It made a heavy clunking sound, which the repair shop fixed, but they suggested that sooner or later I should think about getting a new one. If I was going to invest in a new machine, I wanted a good one, and those weren't inexpensive. Did I really see myself continuing to sew or was it just a temporary interest? I told myself that if I was still sewing a year after altering that first skirt, I would take the leap.
My mom left me part of a small IRA and every year I'm required to take a little bit of money out of it. Yes, I could reinvest it, but instead I consider it a yearly gift from Mom, as if she's asking "Is there something special on your Christmas wish list?" After that first year of sewing passed, she nudged me. "So what about finally getting that new sewing machine...?" Suddenly I felt sad. "But this was YOUR machine, Mom..." I wondered why I felt so attached; it wasn't the old green one that I'd grown up with. Nonetheless, it seemed to be a connection as strong as her perfume and pearls, which were now also mine. "Claud," she said, "you're sewing your own clothes. For Petes' sake, get yourself a machine that will last."
It was such a thrill to finally walk into my favorite Columbus sewing shop and try out a Juki. It was so quiet! Sewing through fabric felt like slicing through butter, not hammering away at an anvil (I could finally sew at night and not wake up my neighbors!) Plus there were unexpected luxuries I never even thought to want: it had an automatic needle threader (!) overlock stitches (!) You could program the foot pedal to do just about anything but fry an egg. It even said "hello" when you turned it on. Would I use all these extra amenities? It seemed almost too much. But then I thought, yes, you can make due with a falling-apart jalopy of a car for awhile -- it will get you from point A to point B -- but ohhh to have some air conditioning in the summer, comfortable seats, a good stereo (and to NOT have it spend half its time at the mechanic.) I handed over my credit card. This was a sewing machine that I could grow into.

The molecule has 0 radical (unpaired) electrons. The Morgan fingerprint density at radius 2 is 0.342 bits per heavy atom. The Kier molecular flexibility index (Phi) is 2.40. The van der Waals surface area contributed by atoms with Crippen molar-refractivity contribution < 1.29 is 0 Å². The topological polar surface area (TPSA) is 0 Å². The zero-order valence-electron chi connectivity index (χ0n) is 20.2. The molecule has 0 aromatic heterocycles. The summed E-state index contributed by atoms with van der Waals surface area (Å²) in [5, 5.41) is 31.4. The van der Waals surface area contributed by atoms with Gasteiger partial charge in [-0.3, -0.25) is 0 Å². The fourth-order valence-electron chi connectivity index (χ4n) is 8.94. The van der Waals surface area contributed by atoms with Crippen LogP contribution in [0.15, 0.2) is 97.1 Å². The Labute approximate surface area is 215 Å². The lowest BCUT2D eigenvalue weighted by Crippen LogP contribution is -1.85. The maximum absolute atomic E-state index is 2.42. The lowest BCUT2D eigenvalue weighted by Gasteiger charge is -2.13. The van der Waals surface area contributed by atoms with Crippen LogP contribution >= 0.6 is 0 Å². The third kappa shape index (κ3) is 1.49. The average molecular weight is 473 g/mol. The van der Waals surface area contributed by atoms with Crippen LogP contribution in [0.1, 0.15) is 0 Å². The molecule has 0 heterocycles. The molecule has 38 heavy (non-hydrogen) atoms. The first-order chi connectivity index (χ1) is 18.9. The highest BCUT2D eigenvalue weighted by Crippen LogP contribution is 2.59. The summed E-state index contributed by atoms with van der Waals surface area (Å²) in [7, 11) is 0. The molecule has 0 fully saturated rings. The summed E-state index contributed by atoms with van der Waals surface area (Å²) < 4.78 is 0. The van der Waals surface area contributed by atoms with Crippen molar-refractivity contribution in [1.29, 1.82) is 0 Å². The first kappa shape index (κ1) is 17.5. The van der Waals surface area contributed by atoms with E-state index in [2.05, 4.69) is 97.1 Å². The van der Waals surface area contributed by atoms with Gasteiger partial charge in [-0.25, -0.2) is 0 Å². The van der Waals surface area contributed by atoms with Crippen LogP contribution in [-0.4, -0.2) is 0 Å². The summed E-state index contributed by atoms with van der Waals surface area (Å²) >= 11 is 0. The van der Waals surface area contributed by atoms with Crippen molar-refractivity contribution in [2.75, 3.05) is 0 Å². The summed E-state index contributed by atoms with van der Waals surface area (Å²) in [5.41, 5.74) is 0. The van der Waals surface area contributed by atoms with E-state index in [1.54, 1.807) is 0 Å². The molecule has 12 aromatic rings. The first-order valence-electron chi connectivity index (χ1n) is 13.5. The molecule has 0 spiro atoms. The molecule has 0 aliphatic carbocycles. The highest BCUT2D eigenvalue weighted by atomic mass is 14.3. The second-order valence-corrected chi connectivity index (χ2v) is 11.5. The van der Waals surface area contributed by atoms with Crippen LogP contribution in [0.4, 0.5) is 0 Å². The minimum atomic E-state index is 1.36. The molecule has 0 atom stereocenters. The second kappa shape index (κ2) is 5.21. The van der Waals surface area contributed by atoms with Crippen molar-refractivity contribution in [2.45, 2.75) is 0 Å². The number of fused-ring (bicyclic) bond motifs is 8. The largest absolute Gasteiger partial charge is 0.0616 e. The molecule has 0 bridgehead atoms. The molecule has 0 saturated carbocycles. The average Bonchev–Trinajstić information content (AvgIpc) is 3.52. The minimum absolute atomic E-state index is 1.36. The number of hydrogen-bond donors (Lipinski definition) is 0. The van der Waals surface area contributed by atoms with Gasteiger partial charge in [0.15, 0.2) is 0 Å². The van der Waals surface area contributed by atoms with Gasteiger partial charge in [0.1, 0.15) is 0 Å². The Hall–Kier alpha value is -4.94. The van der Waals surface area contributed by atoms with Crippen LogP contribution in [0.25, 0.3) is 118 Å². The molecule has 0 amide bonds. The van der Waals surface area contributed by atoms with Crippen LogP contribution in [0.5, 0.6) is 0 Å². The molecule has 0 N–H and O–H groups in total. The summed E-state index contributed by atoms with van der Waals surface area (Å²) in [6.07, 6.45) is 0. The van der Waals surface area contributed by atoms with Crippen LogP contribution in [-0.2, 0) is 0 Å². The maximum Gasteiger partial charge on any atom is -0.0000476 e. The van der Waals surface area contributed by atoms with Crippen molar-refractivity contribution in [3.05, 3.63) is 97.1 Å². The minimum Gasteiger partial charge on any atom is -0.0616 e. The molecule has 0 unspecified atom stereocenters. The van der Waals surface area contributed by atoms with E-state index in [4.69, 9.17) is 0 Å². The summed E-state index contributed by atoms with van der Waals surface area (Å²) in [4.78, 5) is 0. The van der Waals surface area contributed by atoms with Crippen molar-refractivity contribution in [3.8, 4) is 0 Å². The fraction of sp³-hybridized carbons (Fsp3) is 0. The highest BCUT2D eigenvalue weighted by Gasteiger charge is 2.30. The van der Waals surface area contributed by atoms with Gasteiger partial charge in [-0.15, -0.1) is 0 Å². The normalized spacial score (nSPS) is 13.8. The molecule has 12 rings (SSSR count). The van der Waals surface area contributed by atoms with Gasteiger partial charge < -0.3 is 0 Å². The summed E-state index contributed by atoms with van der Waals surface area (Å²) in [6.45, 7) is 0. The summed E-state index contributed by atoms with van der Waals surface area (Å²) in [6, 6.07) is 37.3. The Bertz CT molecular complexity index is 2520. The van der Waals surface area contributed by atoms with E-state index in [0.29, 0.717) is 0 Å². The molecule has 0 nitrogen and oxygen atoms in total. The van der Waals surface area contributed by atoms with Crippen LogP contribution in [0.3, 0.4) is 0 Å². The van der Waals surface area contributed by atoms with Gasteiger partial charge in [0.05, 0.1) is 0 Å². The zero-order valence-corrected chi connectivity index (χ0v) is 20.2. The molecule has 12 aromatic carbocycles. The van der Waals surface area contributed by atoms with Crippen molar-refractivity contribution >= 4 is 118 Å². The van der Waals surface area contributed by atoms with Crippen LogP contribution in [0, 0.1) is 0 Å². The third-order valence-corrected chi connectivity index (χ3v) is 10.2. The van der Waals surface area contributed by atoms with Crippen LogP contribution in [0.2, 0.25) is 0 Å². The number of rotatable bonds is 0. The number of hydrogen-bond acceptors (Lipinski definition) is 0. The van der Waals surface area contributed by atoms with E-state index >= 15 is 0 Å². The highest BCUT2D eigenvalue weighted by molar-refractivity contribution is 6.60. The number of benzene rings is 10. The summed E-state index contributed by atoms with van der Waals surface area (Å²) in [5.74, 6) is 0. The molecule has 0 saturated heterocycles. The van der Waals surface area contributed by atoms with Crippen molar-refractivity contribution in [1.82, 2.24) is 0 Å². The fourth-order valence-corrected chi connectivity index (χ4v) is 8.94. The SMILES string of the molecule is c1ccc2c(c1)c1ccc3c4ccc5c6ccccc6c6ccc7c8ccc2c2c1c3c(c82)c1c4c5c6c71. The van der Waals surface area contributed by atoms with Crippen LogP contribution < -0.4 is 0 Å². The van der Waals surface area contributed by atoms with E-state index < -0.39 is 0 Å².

I thought I might have buyers' remorse but I think I experienced the exact opposite. I was in love. Nothing beats buying local either. Sure, I could have saved a little money by shopping online, but there wouldn't have been anyone to share the joy with. Anita, the owner of Sew to Speak, was excited that I'd finally bought a new machine, and Jessica, one of the shop's teachers, spent an afternoon showing me how to use it before sending me back out into the world. A week later I sewed my first dress on my new machine and loved it.